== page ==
The effect is somewhat diminished by fixed foveated rendering already providing a boost without the need of eye tracking. In Unity’s best case PSVR2 scenario eye tracking effectively improved frame rates by 44% on top of existing foveated rendering. Meta says that fixed foveated rendering on Quest 2 provides on average a 25% performance boost.

    • wheeler

      Even if it’s “just” 30% or 50%, that’s still huge. It’s just that people were hyped up on something that was unrealistic (just off by a mere factor of 20), as with many other advances that would supposedly happen by now (for example, varifocal headsets that should have supposedly come last year, but now are estimated to be another 5 to 6 years out–“hopefully”). I’ll leave the attribution of that irresponsible hype as an exercise for the reader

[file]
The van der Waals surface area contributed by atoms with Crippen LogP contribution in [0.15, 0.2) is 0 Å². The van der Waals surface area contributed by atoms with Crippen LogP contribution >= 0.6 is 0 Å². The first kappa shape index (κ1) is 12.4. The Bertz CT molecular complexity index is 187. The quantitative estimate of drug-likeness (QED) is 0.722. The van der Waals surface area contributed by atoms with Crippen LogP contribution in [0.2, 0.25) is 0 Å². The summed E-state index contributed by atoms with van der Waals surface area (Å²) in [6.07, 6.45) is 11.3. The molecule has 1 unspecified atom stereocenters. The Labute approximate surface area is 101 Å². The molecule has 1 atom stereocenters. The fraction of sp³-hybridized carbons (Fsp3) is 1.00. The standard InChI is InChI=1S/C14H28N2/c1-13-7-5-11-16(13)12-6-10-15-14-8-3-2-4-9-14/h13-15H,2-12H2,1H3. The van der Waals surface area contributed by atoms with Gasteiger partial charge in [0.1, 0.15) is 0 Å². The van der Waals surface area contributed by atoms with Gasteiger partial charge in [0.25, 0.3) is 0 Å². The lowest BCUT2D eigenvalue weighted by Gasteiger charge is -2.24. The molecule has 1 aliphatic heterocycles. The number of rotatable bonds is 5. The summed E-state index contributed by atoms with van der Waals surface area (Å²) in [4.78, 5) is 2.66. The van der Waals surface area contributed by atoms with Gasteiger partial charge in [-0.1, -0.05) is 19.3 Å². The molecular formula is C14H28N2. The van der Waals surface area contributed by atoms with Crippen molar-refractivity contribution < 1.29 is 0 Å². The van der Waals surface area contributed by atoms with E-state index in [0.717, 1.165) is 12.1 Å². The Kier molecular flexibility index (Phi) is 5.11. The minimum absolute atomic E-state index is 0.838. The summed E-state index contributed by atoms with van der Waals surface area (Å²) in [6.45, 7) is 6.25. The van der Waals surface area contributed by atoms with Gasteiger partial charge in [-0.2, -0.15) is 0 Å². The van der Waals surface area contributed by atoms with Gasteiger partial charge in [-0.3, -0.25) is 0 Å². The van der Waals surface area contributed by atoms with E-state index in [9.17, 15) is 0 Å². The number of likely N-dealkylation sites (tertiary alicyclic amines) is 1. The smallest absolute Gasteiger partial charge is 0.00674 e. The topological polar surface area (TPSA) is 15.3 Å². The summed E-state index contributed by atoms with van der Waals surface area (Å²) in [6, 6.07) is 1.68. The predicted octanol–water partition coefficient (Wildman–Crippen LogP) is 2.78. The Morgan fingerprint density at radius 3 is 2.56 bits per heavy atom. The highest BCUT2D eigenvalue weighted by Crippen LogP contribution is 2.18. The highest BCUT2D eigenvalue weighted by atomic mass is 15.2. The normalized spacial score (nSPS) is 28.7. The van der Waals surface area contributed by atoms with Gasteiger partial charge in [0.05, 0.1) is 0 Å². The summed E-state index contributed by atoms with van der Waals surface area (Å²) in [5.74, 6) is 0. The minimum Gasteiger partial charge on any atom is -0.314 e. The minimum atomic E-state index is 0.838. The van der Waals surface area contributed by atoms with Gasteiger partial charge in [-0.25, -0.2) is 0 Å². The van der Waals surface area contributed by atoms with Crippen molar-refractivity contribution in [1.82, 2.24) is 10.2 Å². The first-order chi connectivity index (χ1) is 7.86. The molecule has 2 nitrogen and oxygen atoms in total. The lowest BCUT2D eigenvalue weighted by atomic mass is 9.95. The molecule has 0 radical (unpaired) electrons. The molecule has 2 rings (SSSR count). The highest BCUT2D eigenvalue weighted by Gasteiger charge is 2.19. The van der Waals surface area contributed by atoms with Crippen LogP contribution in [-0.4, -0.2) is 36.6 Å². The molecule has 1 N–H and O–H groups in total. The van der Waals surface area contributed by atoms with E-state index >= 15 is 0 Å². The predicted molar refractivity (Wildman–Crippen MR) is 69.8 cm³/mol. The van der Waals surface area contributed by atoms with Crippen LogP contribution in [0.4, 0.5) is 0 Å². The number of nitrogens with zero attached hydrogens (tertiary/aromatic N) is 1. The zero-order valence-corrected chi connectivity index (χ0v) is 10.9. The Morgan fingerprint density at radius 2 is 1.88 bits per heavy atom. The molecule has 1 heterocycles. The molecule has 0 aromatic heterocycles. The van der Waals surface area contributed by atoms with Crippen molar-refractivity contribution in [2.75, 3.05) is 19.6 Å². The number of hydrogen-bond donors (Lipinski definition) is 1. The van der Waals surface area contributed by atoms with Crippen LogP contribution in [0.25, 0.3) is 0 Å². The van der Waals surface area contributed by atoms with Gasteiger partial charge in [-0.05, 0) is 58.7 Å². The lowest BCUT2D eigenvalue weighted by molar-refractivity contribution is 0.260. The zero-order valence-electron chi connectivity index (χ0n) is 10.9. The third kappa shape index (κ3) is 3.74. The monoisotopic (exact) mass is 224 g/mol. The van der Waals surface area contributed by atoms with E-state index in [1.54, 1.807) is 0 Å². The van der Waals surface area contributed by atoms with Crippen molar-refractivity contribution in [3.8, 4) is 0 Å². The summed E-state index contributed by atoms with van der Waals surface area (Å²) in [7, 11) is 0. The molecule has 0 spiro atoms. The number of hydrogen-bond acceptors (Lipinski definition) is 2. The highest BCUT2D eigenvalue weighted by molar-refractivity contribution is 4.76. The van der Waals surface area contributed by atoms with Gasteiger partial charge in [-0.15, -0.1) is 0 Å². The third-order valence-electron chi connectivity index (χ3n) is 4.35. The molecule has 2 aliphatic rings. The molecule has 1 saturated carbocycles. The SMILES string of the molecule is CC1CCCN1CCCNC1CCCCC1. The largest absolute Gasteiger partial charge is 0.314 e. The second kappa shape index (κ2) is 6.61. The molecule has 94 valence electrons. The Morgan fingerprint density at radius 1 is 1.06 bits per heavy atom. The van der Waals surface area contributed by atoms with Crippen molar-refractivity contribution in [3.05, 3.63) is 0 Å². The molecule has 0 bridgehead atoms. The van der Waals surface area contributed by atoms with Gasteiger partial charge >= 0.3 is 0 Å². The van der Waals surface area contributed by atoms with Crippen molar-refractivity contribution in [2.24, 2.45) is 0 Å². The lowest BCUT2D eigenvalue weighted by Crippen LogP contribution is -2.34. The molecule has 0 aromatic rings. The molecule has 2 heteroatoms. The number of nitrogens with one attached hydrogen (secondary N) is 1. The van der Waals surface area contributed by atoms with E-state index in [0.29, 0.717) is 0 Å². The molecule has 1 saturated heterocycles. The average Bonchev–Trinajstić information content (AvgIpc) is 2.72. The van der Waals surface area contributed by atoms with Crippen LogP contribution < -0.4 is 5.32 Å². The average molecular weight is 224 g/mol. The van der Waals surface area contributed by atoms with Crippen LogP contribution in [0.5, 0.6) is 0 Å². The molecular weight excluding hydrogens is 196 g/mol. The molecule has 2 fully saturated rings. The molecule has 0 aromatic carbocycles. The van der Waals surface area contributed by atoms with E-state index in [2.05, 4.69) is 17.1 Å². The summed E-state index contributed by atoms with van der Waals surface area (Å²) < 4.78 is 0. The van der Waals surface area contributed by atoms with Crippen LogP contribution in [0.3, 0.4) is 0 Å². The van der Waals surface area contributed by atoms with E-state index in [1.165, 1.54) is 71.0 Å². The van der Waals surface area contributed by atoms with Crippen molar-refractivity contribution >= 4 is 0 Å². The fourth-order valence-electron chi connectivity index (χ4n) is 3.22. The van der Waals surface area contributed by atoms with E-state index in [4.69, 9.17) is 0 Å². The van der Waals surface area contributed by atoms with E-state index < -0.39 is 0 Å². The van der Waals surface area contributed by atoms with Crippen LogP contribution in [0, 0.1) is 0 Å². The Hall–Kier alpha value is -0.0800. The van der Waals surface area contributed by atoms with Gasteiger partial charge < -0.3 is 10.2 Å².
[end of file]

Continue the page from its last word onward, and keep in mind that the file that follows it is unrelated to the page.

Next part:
• Hymen Cholo

        The percentage improvements will be more pronounced as FOV increases. The PSVR only has 110 degree FOV. In a say 200 degree FOV system, the difference between all that peripheral screen being rendered at full resolution, vs foveated should be much more substantial and is when this technology will be necessary.

        • wheeler

          Perhaps at some point, but massively increasing FOV doesn’t appear to be a priority for these companies and for good reasons. They’re still stuck on simply getting the image to look correct for the current ~100 degrees directly in front of the user (there are still tons of problems that remain here) and dramatically increasing FOV will only make those optical challenges significantly harder (never mind just reaching the hyped up 140 degrees)